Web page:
|The first excerpt represents the element of Air. It speaks of mental influences and the process of thought, and is drawn from The Commission in Lunacy by Honore de Balzac:
of the judges of this Court to make his report to you on any day you
may be pleased to name, and thereupon to pronounce judgment,' etc.
"And here," said Popinot, "is the President's order instructing me!--
Well, what does the Marquise d'Espard want with me? I know everything.
But I shall go to-morrow with my registrar to see M. le Marquis, for
this does not seem at all clear to me."
"Listen, my dear uncle, I have never asked the least little favor of
you that had to do with your legal functions; well, now I beg you to
show Madame d'Espard the kindness which her situation deserves. If she
came here, you would listen to her?"
|The second excerpt represents the element of Fire. It speaks of emotional influences and base passions, and is drawn from A House of Pomegranates by Oscar Wilde:
not suffered even the grave to hide her from him. She had been
embalmed by a Moorish physician, who in return for this service had
been granted his life, which for heresy and suspicion of magical
practices had been already forfeited, men said, to the Holy Office,
and her body was still lying on its tapestried bier in the black
marble chapel of the Palace, just as the monks had borne her in on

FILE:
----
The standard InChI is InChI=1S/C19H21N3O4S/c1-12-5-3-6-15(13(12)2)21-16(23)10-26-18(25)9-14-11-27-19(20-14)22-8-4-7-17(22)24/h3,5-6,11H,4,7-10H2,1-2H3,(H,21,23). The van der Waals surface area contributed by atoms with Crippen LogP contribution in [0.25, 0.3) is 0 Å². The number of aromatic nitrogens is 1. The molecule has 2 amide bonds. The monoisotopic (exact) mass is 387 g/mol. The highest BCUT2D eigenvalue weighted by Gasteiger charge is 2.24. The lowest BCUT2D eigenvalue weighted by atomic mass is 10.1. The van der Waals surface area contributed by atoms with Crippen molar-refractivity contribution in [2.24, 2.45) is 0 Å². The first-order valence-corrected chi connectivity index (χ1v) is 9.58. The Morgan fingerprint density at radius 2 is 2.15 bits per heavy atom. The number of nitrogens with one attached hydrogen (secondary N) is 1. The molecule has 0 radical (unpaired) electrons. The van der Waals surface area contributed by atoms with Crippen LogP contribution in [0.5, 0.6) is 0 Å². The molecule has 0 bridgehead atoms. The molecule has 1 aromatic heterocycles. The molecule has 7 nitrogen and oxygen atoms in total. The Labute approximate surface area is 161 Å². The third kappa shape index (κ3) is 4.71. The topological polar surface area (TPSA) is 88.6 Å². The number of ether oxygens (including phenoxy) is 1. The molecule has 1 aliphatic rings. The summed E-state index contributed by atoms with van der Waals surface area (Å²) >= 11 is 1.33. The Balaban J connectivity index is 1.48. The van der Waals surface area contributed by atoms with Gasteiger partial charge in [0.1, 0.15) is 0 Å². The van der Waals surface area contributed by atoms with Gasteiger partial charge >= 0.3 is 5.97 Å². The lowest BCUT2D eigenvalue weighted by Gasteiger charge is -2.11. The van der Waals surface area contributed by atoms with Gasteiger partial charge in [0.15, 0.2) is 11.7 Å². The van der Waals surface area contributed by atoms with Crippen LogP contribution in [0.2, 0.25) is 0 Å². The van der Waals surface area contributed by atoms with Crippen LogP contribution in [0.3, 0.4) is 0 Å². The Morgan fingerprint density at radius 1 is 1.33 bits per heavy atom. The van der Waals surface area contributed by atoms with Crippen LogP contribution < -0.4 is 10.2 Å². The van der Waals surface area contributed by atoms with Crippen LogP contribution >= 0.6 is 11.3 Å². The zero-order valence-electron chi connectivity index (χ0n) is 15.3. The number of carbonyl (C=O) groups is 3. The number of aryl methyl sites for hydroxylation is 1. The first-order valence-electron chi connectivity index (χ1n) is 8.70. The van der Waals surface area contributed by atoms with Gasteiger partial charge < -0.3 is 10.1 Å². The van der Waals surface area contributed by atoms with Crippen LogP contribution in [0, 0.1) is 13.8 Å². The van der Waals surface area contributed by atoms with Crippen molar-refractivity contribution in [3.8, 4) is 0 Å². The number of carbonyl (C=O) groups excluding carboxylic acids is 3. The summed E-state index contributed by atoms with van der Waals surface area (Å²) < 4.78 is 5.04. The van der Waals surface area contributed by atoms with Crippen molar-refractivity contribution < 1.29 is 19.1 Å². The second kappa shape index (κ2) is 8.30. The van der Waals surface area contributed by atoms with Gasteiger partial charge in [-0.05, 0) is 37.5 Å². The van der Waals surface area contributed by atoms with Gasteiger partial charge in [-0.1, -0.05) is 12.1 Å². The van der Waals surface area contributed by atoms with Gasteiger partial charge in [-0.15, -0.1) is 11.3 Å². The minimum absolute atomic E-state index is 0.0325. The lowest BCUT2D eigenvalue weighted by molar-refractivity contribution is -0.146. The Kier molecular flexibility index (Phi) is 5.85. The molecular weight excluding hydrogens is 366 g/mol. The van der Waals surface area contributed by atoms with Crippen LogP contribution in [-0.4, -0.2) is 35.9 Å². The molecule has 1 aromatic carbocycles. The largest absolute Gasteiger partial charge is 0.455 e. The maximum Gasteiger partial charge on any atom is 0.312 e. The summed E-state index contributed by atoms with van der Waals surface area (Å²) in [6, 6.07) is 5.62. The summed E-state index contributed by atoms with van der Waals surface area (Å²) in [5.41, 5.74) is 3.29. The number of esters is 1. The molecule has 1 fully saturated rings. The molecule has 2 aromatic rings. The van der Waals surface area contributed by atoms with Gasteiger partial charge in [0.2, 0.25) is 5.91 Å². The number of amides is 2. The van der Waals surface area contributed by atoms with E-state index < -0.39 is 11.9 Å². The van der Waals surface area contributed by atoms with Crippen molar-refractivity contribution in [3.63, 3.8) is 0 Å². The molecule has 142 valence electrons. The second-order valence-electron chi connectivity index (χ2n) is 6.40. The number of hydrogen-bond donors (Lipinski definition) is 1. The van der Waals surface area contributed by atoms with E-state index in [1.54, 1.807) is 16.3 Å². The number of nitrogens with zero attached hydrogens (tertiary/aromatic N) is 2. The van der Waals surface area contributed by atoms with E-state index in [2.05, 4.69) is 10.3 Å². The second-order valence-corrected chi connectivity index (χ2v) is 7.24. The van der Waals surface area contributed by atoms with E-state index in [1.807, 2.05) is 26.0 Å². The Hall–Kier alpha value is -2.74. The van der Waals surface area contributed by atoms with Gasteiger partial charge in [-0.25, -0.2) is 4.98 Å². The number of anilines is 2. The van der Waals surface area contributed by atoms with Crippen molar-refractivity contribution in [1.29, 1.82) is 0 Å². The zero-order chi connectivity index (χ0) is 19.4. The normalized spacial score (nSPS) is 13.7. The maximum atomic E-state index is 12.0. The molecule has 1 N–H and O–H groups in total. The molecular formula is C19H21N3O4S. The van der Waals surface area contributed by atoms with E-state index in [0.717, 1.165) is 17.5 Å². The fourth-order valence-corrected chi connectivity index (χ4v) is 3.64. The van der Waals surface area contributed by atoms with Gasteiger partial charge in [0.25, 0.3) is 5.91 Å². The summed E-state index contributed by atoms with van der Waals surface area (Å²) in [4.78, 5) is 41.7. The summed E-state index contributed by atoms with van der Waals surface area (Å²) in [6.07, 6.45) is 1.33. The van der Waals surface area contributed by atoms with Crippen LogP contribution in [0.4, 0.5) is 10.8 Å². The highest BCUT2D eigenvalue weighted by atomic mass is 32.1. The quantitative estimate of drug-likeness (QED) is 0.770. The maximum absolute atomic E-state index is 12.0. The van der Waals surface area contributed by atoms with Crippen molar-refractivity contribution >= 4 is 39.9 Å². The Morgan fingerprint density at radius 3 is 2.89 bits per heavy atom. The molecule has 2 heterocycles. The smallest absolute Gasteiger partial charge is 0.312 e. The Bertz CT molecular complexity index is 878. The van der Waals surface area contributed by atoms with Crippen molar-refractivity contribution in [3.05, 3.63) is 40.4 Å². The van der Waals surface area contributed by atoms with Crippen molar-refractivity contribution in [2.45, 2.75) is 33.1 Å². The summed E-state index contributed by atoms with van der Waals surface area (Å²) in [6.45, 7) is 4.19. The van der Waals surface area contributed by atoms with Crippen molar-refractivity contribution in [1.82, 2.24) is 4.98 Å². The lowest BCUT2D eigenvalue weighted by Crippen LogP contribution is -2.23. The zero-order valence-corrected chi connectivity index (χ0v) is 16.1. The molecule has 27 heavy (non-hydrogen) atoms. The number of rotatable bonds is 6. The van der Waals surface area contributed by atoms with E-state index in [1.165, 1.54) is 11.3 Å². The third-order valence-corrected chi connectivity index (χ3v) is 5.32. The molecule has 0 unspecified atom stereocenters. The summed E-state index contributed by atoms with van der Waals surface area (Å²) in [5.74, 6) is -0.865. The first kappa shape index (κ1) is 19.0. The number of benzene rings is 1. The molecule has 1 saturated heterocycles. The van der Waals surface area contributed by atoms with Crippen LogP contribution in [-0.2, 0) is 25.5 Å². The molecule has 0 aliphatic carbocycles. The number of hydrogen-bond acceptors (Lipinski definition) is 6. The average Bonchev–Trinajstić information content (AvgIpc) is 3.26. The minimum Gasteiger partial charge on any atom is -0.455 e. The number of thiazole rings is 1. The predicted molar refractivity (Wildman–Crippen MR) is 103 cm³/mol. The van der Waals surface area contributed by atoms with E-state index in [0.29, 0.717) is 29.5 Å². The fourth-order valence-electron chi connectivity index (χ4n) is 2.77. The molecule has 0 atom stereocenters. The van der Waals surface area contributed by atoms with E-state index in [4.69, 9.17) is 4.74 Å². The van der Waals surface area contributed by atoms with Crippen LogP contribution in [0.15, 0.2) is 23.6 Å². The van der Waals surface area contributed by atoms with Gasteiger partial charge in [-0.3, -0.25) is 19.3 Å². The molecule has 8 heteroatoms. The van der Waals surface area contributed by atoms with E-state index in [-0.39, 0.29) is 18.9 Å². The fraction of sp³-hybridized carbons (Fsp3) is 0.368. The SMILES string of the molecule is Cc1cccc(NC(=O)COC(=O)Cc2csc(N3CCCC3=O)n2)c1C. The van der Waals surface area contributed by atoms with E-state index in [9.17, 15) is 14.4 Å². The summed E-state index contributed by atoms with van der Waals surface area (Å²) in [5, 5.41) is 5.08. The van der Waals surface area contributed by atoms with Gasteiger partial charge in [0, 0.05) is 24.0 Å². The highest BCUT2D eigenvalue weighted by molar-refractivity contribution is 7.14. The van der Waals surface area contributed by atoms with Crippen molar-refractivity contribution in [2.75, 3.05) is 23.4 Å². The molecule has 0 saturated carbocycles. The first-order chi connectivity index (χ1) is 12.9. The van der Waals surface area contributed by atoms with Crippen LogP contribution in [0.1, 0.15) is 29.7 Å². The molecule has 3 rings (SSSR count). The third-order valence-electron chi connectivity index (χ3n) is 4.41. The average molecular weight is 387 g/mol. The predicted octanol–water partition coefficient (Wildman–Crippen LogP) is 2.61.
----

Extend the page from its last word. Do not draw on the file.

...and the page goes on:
that windy March day nearly twelve years before. Once every month
the King, wrapped in a dark cloak and with a muffled lantern in his
hand, went in and knelt by her side calling out, 'MI REINA! MI
REINA!' and sometimes breaking through the formal etiquette that in
Spain governs every separate action of life, and sets limits even
|The third excerpt represents the element of Water. It speaks of pure spiritual influences and feelings of love, and is drawn from The Secret Agent by Joseph Conrad:
hurry. Not a very substantial authority indeed, unless on the
ground of sudden inspiration, which was hardly tenable.
"Frankly now, could she have been really inspired?" he queried,
with grave irony, keeping his back to the room, as if entranced by
the contemplation of the town's colossal forms half lost in the
night. He did not even look round when he heard the mutter of the
word "Providential" from the principal subordinate of his
department, whose name, printed sometimes in the papers, was
familiar to the great public as that of one of its zealous and
hard-working protectors. Chief Inspector Heat raised his voice a
The Secret Agent
|The fourth excerpt represents the element of Earth. It speaks of physical influences and the impact of the unseen on the visible world, and is drawn from Historical Lecturers and Essays by Charles Kingsley:
born to him; and then came, as to many of the best in those days,
even sorer trials, trials of the conscience, trials of faith.
For in the meantime Rondelet had become a Protestant, like many of
the wisest men round him; like, so it would seem from the event, the
majority of the university and the burghers of Montpellier. It is
not to be wondered at. Montpellier was a sort of halfway resting-
place for Protestant preachers, whether fugitive or not, who were
passing from Basle, Geneva, or Lyons, to Marguerite of Navarre's
little Protestant court at Pan or at Nerac, where all wise and good
men, and now and then some foolish and fanatical ones, found shelter
and hospitality. Thither Calvin himself had been, passing probably